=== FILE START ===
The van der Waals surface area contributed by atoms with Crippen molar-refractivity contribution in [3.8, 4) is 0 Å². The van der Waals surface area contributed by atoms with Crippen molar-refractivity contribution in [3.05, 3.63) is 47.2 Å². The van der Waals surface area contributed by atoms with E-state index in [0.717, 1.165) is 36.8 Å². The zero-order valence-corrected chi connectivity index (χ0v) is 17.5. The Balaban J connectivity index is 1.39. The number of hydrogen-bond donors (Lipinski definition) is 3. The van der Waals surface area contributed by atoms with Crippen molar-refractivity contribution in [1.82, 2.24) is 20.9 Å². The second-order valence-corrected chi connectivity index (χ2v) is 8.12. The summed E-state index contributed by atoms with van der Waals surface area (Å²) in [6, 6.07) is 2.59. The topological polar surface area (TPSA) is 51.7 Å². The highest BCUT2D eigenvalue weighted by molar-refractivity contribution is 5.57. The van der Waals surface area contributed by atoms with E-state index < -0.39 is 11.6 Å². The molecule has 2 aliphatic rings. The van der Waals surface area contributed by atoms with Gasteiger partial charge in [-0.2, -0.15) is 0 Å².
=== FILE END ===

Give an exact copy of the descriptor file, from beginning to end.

The van der Waals surface area contributed by atoms with Crippen molar-refractivity contribution in [3.8, 4) is 0 Å². The van der Waals surface area contributed by atoms with Crippen molar-refractivity contribution in [3.05, 3.63) is 47.2 Å². The van der Waals surface area contributed by atoms with E-state index in [0.717, 1.165) is 36.8 Å². The zero-order valence-corrected chi connectivity index (χ0v) is 17.5. The Balaban J connectivity index is 1.39. The number of hydrogen-bond donors (Lipinski definition) is 3. The van der Waals surface area contributed by atoms with Crippen molar-refractivity contribution in [1.82, 2.24) is 20.9 Å². The second-order valence-corrected chi connectivity index (χ2v) is 8.12. The summed E-state index contributed by atoms with van der Waals surface area (Å²) in [6, 6.07) is 2.59. The topological polar surface area (TPSA) is 51.7 Å². The highest BCUT2D eigenvalue weighted by molar-refractivity contribution is 5.57. The van der Waals surface area contributed by atoms with E-state index < -0.39 is 11.6 Å². The molecule has 2 aliphatic rings. The van der Waals surface area contributed by atoms with Gasteiger partial charge in [-0.2, -0.15) is 0 Å².